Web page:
Technology has come to dominate the modern experience of pregnancy and childbirth, but instead of empowering pregnant women, technology has been used to identify the foetus as a second patient characterised as a distinct entity with its own needs and interests. Often, foetal and the woman’s interests will be aligned, though in legal and medical discourses the two ‘patients’ are frequently framed as antagonists with conflicting interests.
This book focuses upon the permissibility of encroachment on the pregnant woman’s autonomy in the interests of the foetus. Drawing on the law in England & Wales, the United States of America and Germany, Samantha Halliday focuses on the tension between a pregnant woman’s autonomy and medical actions taken to protect the foetus, addressing circumstances in which courts have declared medical treatment lawful in the face of the pregnant woman’s refusal of consent.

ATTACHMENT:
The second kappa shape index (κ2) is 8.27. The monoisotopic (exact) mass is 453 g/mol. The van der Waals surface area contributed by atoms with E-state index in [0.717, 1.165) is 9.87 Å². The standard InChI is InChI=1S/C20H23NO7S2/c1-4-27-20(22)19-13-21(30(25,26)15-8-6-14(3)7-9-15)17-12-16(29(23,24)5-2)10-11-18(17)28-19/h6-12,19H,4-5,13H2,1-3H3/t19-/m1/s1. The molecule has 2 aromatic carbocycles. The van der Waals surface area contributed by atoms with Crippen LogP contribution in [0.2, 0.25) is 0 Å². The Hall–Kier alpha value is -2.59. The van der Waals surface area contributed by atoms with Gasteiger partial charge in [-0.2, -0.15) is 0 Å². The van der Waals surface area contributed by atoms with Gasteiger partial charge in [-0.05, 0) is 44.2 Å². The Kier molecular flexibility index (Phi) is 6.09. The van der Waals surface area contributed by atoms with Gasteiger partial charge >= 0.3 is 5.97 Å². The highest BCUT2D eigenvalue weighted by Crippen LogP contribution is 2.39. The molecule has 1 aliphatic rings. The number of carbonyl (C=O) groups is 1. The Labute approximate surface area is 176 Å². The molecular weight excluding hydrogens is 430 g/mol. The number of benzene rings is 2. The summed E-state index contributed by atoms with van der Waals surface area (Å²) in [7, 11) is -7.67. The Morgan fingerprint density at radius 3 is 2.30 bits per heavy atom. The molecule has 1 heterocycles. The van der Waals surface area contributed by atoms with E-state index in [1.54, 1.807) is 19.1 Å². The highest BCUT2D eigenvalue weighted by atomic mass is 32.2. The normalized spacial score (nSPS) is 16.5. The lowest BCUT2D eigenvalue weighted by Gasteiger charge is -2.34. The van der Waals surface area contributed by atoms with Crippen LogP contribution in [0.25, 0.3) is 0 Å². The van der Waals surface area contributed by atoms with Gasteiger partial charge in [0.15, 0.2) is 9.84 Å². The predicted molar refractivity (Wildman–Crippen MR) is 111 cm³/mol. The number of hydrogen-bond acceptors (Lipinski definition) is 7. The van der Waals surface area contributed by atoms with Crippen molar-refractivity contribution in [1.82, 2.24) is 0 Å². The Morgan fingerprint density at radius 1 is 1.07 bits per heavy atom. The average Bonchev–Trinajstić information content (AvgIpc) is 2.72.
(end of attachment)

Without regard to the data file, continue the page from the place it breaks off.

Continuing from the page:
As a work which calls into question the understanding of autonomy in prenatal medical care, this book will be of great use and interest to students, researchers and practitioners in medical law, comparative law, bioethics, and human rights.
Table of Contents
Introduction 1. Court ordered obstetric intervention: the American case law 2. Court authorised obstetric intervention: The English case law 3. The imposition of a duty to protect the foetus upon a pregnant woman and her doctor in Germany 4. Comparative reflections upon court authorised obstetric intervention
Samantha Halliday is an Associate Professor in Law at the University of Leeds.